Some of the Supreme Court decisions this term will show why the media is deceptive in portraying a divide between “conservative” and “liberal” justices. If one wants to divide the justices two ways, it would be more accurate to distinguish them as traditionalists or liberal activists. Five justices decide cases more or less in the Anglo American tradition of judging. Their results are sometimes conservative and sometimes liberal. The other four justices reach liberal results more uniformly, even when that requires breaking the normal rules of judging federal cases.
Even restated as traditionalists versus liberals, the division is not really accurate. The liberals usually, but not always, vote together. Sonia Sotomayor split with Ruth Bader Ginsburg this month in voting to keep the Supreme Court out of an election identification case. Elena Kagan and Stephen Breyer have shown themselves willing to join decisions the media calls “conservative” when the grounds are sufficiently narrow. More importantly, the five traditionalists are deeply split among themselves. The divide is largely about how much weight to give to case precedent versus original understanding in the Constitution versus judicial deference.
One of the cases that may highlight the inaccuracy of the conservative and liberal canard is Terance Gamble versus United States. The Fifth Amendment states “nor shall any person be subject for the same offence to be twice put in jeopardy of life or limb.” This is known as the double jeopardy clause, which prohibits the prosecution of a person previously prosecuted for the same offense. The courts have read a separate sovereigns exception into the clause. This means a federal prosecution does not insulate a defendant from a state prosecution and vice versa as federal and state governments are separate sovereigns.
The separate sovereigns exception is firmly embedded in precedent. It has been part of American law for roughly 150 years. But it may well conflict with the original meaning in the Constitution of “twice put in jeopardy.” Liberals have loudly invoked precedent when defending the decades old abortion decision in Roe versus Wade, so you might expect liberals to argue for retaining the separate sovereigns exception.
But that would be to overlook political hypocrisy. Liberals had no trouble urging the Supreme Court to overturn millennia of precedents against same sex marriage. In the Gamble case, a collection of mostly liberal organizations have filed advisory briefs arguing for reversal of precedent and a return to the original meaning in the Constitution. They even cite old English cases in the same way as we stodgy originalists do.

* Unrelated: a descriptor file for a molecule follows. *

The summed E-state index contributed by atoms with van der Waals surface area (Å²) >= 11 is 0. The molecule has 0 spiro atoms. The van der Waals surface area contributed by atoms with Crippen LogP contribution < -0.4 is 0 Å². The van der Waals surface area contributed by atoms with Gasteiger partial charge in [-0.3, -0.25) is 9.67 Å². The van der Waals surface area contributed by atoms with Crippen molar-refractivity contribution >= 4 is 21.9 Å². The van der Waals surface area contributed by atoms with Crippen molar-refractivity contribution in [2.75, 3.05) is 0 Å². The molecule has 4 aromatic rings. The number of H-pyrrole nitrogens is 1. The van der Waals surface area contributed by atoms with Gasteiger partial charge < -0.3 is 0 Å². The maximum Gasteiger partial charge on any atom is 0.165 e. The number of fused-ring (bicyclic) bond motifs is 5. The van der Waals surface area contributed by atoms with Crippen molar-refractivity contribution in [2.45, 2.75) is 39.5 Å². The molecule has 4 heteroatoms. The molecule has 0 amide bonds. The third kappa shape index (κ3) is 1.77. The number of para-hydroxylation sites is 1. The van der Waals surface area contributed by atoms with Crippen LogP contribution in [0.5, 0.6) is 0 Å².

Media stereotypes would encourage us to expect a “party line” decision upholding the separate sovereigns exception. On the winning side would be the “conservatives” of John Roberts, Clarence Thomas, Samuel Alito, Neil Gorsuch, and Brett KavanaughBrett Michael KavanaughWhat's that you smell in the Supreme Court? The Hill's Morning Report - Presented by Facebook - Biden talks up bright side beneath omicron's cloud Overnight Health Care — Presented by March of Dimes — Supreme Court weighs abortion restrictions MORE. After all, conservatives are in favor of law enforcement, right? In dissent would be the four “liberals” of Ruth Bader Ginsburg, Stephen Breyer, Elena Kagan, and Sonia Sotomayor. According to this theme, liberals are in favor of the defendant.
But that kind of split is unlikely in the Gamble case. The more traditional justices differ significantly in their legal methods and often reach liberal results. For example, Roberts believes in deference to the legislature, which led him to vote to uphold the individual health insurance mandate of the Affordable Care Act. This was a liberal result. Thomas is committed to originalism, which led him to vote to uphold the prerogative of states to legalize medical marijuana. This was yet another liberal result.
Indeed, Thomas is still the sole consistent originalist on the Supreme Court. In a recent case, only he disputed the dubious claim, asserted by both the majority and the dissent, that Congress could use the commerce power to regulate all gambling nationwide. The double jeopardy case could well be decided in a way that defies the opinion molders. Perhaps we will see Ginsburg, Sotomayor, and Thomas on one side with Roberts and Kavanaugh on the other, with the remaining justices wielding the balance of power. The point is that asserting a majority of justices are “conservative” is misleading, as this Supreme Court term will show.
Robert G. Natelson, a former constitutional law professor, is a senior fellow in constitutional jurisprudence at the Independence Institute. He is the author of “The Original Constitution: What It Actually Said and Meant.”